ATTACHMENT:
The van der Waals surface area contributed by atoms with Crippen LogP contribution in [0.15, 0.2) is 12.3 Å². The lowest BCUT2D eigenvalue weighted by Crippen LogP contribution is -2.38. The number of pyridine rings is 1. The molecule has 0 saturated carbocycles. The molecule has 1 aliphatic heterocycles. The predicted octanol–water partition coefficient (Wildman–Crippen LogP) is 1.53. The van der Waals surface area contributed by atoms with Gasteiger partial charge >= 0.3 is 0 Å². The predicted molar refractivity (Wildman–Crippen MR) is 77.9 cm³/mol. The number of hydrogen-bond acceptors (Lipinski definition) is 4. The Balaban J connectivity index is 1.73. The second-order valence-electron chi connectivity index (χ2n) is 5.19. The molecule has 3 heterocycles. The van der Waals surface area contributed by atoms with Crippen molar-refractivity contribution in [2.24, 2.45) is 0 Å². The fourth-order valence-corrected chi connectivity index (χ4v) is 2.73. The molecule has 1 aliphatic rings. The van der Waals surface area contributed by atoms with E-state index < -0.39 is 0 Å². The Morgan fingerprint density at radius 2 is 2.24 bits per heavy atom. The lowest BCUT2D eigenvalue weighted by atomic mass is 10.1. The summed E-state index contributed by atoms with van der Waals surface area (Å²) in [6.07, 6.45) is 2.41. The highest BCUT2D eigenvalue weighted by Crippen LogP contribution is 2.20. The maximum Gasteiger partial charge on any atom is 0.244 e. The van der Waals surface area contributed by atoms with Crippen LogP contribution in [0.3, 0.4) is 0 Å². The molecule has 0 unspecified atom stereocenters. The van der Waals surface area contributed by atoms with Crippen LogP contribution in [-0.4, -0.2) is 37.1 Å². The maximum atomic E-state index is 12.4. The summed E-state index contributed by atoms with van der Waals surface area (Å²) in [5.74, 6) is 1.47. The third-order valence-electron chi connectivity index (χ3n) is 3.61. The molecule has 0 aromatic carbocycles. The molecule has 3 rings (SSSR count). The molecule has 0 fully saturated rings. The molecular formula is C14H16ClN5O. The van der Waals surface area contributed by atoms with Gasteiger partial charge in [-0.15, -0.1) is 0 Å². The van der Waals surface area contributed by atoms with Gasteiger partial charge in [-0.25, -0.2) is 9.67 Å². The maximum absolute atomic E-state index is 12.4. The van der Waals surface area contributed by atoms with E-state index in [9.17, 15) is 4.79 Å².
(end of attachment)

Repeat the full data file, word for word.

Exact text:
The van der Waals surface area contributed by atoms with Crippen LogP contribution in [0.15, 0.2) is 12.3 Å². The lowest BCUT2D eigenvalue weighted by Crippen LogP contribution is -2.38. The number of pyridine rings is 1. The molecule has 0 saturated carbocycles. The molecule has 1 aliphatic heterocycles. The predicted octanol–water partition coefficient (Wildman–Crippen LogP) is 1.53. The van der Waals surface area contributed by atoms with Gasteiger partial charge >= 0.3 is 0 Å². The predicted molar refractivity (Wildman–Crippen MR) is 77.9 cm³/mol. The number of hydrogen-bond acceptors (Lipinski definition) is 4. The Balaban J connectivity index is 1.73. The second-order valence-electron chi connectivity index (χ2n) is 5.19. The molecule has 3 heterocycles. The van der Waals surface area contributed by atoms with Crippen molar-refractivity contribution in [2.24, 2.45) is 0 Å². The fourth-order valence-corrected chi connectivity index (χ4v) is 2.73. The molecule has 1 aliphatic rings. The van der Waals surface area contributed by atoms with E-state index < -0.39 is 0 Å². The Morgan fingerprint density at radius 2 is 2.24 bits per heavy atom. The lowest BCUT2D eigenvalue weighted by atomic mass is 10.1. The summed E-state index contributed by atoms with van der Waals surface area (Å²) in [6.07, 6.45) is 2.41. The highest BCUT2D eigenvalue weighted by Crippen LogP contribution is 2.20. The maximum Gasteiger partial charge on any atom is 0.244 e. The van der Waals surface area contributed by atoms with Crippen LogP contribution in [0.3, 0.4) is 0 Å². The molecule has 0 unspecified atom stereocenters. The van der Waals surface area contributed by atoms with Crippen LogP contribution in [-0.4, -0.2) is 37.1 Å². The maximum atomic E-state index is 12.4. The summed E-state index contributed by atoms with van der Waals surface area (Å²) in [5.74, 6) is 1.47. The third-order valence-electron chi connectivity index (χ3n) is 3.61. The molecule has 0 aromatic carbocycles. The molecule has 3 rings (SSSR count). The molecule has 0 fully saturated rings. The molecular formula is C14H16ClN5O. The van der Waals surface area contributed by atoms with Gasteiger partial charge in [-0.15, -0.1) is 0 Å². The van der Waals surface area contributed by atoms with Gasteiger partial charge in [-0.25, -0.2) is 9.67 Å². The maximum absolute atomic E-state index is 12.4. The van der Waals surface area contributed by atoms with E-state index in [9.17, 15) is 4.79 Å².